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v11-03 COMMENT: (following) 19.1 Authentication of Clients

From: Dave Kristol <dmk@allegra.att.com>
Date: Mon, 13 May 96 12:52:24 EDT
Message-Id: <9605131652.AA09573@zp.tempo.att.com.tempo.att.com>
To: http-wg%cuckoo.hpl.hp.com@hplb.hpl.hp.com
X-Mailing-List: <http-wg@cuckoo.hpl.hp.com> archive/latest/475
Paul Leach, John Franks, and I had worked out (and submitted to Jim
Gettys) these words regarding multiple authnetication schemes.  They
don't appear to have made it into spec-03 but should have.

Dave Kristol

19.? Offering a Choice of Authentication Schemes

An HTTP/1.1 server may return multiple challenges with a 401
Authenticate response, and each challenge may use a different
scheme.  The order of the challenges returned to the user agent is in
the order that the server would prefer they be chosen.  The server
should order its challenges with the ``most secure'' authentication
scheme first.  A user agent should choose as the challenge to be made
to the user the first one that the user agent understands.

When the server offers choices of authentication schemes using the
WWW-Authenticate header, the ``security'' of the authentication is only
as good as the security of the weakest of the authentication schemes.
A malicious user could capture the set of challenges and try to
authenticate him/herself using the weakest of the authentication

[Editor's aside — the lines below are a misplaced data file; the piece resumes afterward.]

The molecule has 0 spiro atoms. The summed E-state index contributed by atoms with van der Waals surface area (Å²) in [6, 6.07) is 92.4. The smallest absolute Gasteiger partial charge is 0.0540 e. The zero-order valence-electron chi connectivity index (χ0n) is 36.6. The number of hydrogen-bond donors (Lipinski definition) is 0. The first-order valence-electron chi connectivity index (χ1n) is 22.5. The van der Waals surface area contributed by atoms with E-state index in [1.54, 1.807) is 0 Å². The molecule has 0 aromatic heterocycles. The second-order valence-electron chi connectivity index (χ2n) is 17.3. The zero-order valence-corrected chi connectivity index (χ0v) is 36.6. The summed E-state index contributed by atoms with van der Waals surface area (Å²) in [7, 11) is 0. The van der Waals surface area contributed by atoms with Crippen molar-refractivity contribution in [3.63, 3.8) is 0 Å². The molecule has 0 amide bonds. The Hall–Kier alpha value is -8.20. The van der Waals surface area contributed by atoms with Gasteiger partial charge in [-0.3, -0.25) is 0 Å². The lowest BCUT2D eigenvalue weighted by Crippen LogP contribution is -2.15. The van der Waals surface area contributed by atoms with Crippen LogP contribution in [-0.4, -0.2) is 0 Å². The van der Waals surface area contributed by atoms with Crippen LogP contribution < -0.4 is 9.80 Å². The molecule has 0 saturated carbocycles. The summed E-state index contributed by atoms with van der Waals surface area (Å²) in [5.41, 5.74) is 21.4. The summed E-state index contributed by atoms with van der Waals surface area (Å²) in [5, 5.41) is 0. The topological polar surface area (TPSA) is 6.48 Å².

schemes.  Thus, the ordering serves more to protect the user's
credentials than the server's information.

A possible man-in-the-middle (MITM) attack would be to add a weak
authentication scheme to the set of choices, hoping that the client
will use one that exposes the user's credentials (e.g. password). For
this reason, the client should always use the strongest scheme that
it understands from the choices accepted.

An even better MITM attack would be to remove all offered choices, and
to insert a challenge that requests Basic authentication. For this
reason, user agents that are concerned about this kind of attack could
remember the strongest authentication scheme ever requested by a
server and produce a warning message that requires user confirmation
before using a weaker one.  A particularly insidious way to mount such
a MITM attack would be to offer a "free" proxy caching service to
gullible users.
Received on Monday, 13 May 1996 10:01:10 UTC

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